Polly (Kristen Wiig) is desperate to have a child, but with no man on the horizon she turns to her friends Freddy (Sebastián Silva) and Mo (Tunde Adebimpe) to donate their sperm to her. As the three contemplate life, and Freddy’s obsession with becoming a father grows, an aggressive neighbour forces them to take another look at their choices.
The idea behind Nasty Baby is a strong one and could have played as a companion piece to Love is Strange had it been handled properly. Instead, this mumblecore film is populated with horrible people doing horrible things to cone another, and takes such a strange turn in the third act that it is hard to take the entire film seriously.
It is obvious that actress Krtisten Wiig saw something special in Nasty Baby and decided to throw her weight behind it in order to get it made. The same goes for producer and co-star Alia Shawkat, but it is hard to empathise with any of the people we are shown on screen here, when the characters are all either preparing for a gallery show or are doctors who rode a manual scooter to work. Even if there was anything endearing about the characters – which there doesn’t seem to be – they do not seem to live in a universe we can recognise.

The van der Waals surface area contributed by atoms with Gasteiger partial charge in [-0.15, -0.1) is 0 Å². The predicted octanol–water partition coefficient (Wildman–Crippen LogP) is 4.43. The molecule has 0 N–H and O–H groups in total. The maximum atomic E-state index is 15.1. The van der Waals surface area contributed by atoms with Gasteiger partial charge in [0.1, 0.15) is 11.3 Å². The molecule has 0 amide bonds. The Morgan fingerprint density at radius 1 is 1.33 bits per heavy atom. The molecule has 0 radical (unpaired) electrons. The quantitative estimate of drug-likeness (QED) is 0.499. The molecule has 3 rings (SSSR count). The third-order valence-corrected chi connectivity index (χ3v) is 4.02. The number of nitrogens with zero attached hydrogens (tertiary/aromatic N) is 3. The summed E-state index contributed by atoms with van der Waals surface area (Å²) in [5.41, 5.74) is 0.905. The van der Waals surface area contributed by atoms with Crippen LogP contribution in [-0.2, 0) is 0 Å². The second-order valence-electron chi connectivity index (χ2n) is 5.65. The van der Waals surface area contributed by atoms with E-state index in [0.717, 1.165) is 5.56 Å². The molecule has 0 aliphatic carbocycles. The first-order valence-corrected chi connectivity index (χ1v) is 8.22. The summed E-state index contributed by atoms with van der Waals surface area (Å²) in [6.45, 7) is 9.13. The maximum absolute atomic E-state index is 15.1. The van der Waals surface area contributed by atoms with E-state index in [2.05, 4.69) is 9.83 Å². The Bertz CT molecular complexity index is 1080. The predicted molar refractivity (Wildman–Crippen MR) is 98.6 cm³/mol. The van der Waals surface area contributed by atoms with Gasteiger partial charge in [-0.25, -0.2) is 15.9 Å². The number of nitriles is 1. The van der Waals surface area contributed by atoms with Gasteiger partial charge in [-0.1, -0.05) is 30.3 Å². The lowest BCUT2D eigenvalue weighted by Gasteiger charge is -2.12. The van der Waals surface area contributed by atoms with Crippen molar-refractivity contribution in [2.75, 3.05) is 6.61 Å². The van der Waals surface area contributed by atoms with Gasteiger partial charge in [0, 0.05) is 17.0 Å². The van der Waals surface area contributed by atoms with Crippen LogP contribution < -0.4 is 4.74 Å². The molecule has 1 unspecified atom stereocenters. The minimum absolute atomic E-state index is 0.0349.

Sebastián Silva’s screenplay is about a group of self obsessed people who are happy to spout their pseudo-intellectual opinions at any chance they are given, but when reality really hits them they fall to pieces. As director, Silva allows the film to drift through the first two acts, before the final half hour kicks into ridiculous but high paced gear.
There is very little to like in Nasty Baby and since this is a film that relies on the characters, it is clear that we should like them, even though we are given no chance to do so. Even the normally witty and charming Kristen Wiig cannot save this self absorbed and smug film.